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Gingrich, Cheerleader for Others, Hurries Home to Help Himself

WILL Georgia voters boot Newt?

It's the 11th hour question being asked here as Rep. Newt Gingrich (R) of Georgia cut short out-of-state political trips and hurried home to rally the troops in his own district.

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Mr. Gingrich, the Republicans' House whip and their unofficial conservative gadfly in Congress, finds himself on election eve in what may be a closer-than-expected horse race. His Democratic opponent is former Rep. Ben Jones.

``I think he's beginning to feel a bit endangered,'' says Charles Bullock, a political-science professor at the University of Georgia in Athens.

Gingrich canceled a planned trip to campaign for Republicans in California and Ohio over the weekend. He came home for last-minute rallies and door-to-door stumping in his own 6th District. Rumors were swirling that he appeared to be in trouble.

What apparently started the speculation of a closer race was an Oct. 31 poll put out by the Jones camp that showed Gingrich ahead by 45 to 39 points.

Then on Friday, the Washington Times, quoting unnamed sources, reported that the race was down to a toss-up four-point margin.

Gingrich denies the race is close and says he came back only because he wants to be on home turf.

Responding to the Jones poll, Gingrich's press secretary, Allan Lipsett, says: ``Ben [Jones] on Oct. 31 took a `trick-or-treat' poll. He tricked the voters and is now treating himself to some fake numbers. They're doing anything they can to try and make it look closer, probably so they can get some last-minute donations.''

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Gingrich himself shook his head and bristled slightly at the question of how the Washington Times came up with its numbers.

It's amazing ``how many media outlets go after these polls that aren't true,'' he said during a break in a rally here on Saturday. People ``are desperate for proof that conservatives are behind.'' He points to his own polls, taken last Wednesday and Thursday, which show him with a 59 to 28 percent lead, with 11 percent of voters undecided.

``That's laughable,'' Professor Bullock says. ``How about ocean-front property in Arizona? That's one extreme. Maybe the [other extreme] is the Washington Times.... Somewhere between that is a wide range of area. My hunch is that [Gingrich's margin is] somewhere in the single figures at this point.''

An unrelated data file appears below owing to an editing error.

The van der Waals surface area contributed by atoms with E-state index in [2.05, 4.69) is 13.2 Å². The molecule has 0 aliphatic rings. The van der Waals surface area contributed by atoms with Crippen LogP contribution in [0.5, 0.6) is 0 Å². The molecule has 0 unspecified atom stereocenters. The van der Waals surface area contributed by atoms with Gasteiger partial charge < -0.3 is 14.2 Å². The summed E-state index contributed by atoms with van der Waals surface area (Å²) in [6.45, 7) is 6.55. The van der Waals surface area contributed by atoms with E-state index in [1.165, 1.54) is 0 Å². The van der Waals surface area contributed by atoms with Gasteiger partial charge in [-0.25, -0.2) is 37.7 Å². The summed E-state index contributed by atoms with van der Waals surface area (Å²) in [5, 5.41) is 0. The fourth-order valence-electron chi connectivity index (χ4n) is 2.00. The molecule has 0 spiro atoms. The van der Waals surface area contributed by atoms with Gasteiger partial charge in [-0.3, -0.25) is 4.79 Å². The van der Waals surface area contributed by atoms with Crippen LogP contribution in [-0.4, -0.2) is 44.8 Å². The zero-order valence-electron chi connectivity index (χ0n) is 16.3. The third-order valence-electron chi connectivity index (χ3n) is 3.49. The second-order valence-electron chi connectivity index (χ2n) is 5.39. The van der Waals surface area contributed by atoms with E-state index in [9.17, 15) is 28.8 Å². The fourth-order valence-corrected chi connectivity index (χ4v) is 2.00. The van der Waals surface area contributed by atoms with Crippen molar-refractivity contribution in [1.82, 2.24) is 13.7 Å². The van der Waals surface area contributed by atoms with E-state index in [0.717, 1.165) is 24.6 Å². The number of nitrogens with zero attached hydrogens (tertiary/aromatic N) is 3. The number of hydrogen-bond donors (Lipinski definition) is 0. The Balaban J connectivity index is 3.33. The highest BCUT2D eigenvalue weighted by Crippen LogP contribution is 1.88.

Merle Black, a professor of political science at Atlanta's Emory University, disputes the idea that Jones has victory within reach. ``I think it would take everything in the world for him to win,'' he says. ``It might be tighter than people think, but given the Republican gains that are going to occur [nationwide], it would be very difficult for Jones to pull an upset in that seat.''

Across the United States, Republicans are expected to pick up from 20 to 30 seats in the House this week. A 40-seat gain - possible, but not likely - would probably make Gingrich the next Speaker of the House.

Gingrich's district in suburban Atlanta is laden with Republicans who work in high-tech and white-collar jobs. It went 56 percent for George Bush in 1992, with Bill Clinton garnering just 29 percent.

Dr. Black says that, in that pro-GOP environment, Democrats running in the 6th District don't have much of a chance. Still, Gingrich knows what it's like to be in tough races. In 1990, before Georgia's districts were redrawn after the new census, he beat Democrat David Worley by only 974 votes. In 1992 he won the GOP primary against former state Rep. Herman Clark by less than 1,000 votes, though he defeated Democratic challenger Tony Center in the general election by 58 to 42 percent.

Bill Florence, a spokesman for the Democratic Party of Georgia, says that one reason Gingrich has such close races is that he ignores his own voters. ``I think people in the 6th District are tired of that,'' Mr. Florence says.

``He does have a staff that's been attentive,'' Bullock says. ``But combine his absence over the last month with the image that I think has been conveyed to the constituents, which is that they see him every night on the news, but they aren't seeing him in Marietta, in Cherokee County. It gives the impression he's not around.''

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